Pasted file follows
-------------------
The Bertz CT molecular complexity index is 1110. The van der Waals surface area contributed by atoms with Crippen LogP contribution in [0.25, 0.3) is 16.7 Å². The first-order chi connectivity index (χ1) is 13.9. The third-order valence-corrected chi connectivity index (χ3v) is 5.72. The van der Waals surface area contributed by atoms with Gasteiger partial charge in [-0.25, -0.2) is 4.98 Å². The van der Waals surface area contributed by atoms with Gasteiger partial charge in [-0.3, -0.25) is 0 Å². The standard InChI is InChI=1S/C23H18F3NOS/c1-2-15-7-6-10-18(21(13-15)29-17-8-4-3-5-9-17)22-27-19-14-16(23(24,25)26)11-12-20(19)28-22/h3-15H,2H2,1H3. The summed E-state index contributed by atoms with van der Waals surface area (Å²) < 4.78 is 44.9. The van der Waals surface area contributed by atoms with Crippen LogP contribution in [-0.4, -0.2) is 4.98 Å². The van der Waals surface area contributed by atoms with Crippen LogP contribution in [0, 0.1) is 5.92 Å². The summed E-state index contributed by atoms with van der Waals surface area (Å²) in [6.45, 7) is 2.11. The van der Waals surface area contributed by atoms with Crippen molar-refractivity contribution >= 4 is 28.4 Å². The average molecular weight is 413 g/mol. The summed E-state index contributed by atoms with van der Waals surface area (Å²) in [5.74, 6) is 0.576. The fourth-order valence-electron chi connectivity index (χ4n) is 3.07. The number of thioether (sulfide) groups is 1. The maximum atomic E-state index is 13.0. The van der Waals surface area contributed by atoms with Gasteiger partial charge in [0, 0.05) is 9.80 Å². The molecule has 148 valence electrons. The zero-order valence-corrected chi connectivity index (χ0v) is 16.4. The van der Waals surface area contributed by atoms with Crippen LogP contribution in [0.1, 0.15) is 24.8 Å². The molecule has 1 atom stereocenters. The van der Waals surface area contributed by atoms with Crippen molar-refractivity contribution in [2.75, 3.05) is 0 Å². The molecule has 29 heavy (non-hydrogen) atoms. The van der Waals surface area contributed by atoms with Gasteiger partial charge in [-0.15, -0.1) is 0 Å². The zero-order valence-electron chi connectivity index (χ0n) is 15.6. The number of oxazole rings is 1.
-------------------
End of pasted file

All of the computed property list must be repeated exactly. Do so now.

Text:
The Bertz CT molecular complexity index is 1110. The van der Waals surface area contributed by atoms with Crippen LogP contribution in [0.25, 0.3) is 16.7 Å². The first-order chi connectivity index (χ1) is 13.9. The third-order valence-corrected chi connectivity index (χ3v) is 5.72. The van der Waals surface area contributed by atoms with Gasteiger partial charge in [-0.25, -0.2) is 4.98 Å². The van der Waals surface area contributed by atoms with Gasteiger partial charge in [-0.3, -0.25) is 0 Å². The standard InChI is InChI=1S/C23H18F3NOS/c1-2-15-7-6-10-18(21(13-15)29-17-8-4-3-5-9-17)22-27-19-14-16(23(24,25)26)11-12-20(19)28-22/h3-15H,2H2,1H3. The summed E-state index contributed by atoms with van der Waals surface area (Å²) < 4.78 is 44.9. The van der Waals surface area contributed by atoms with Crippen LogP contribution in [-0.4, -0.2) is 4.98 Å². The van der Waals surface area contributed by atoms with Crippen LogP contribution in [0, 0.1) is 5.92 Å². The summed E-state index contributed by atoms with van der Waals surface area (Å²) in [6.45, 7) is 2.11. The van der Waals surface area contributed by atoms with Crippen molar-refractivity contribution >= 4 is 28.4 Å². The average molecular weight is 413 g/mol. The summed E-state index contributed by atoms with van der Waals surface area (Å²) in [5.74, 6) is 0.576. The fourth-order valence-electron chi connectivity index (χ4n) is 3.07. The number of thioether (sulfide) groups is 1. The maximum atomic E-state index is 13.0. The van der Waals surface area contributed by atoms with Gasteiger partial charge in [0, 0.05) is 9.80 Å². The molecule has 148 valence electrons. The zero-order valence-corrected chi connectivity index (χ0v) is 16.4. The van der Waals surface area contributed by atoms with Crippen LogP contribution in [0.1, 0.15) is 24.8 Å². The molecule has 1 atom stereocenters. The van der Waals surface area contributed by atoms with Crippen molar-refractivity contribution in [2.75, 3.05) is 0 Å². The molecule has 29 heavy (non-hydrogen) atoms. The van der Waals surface area contributed by atoms with Gasteiger partial charge in [-0.15, -0.1) is 0 Å². The zero-order valence-electron chi connectivity index (χ0n) is 15.6. The number of oxazole rings is 1.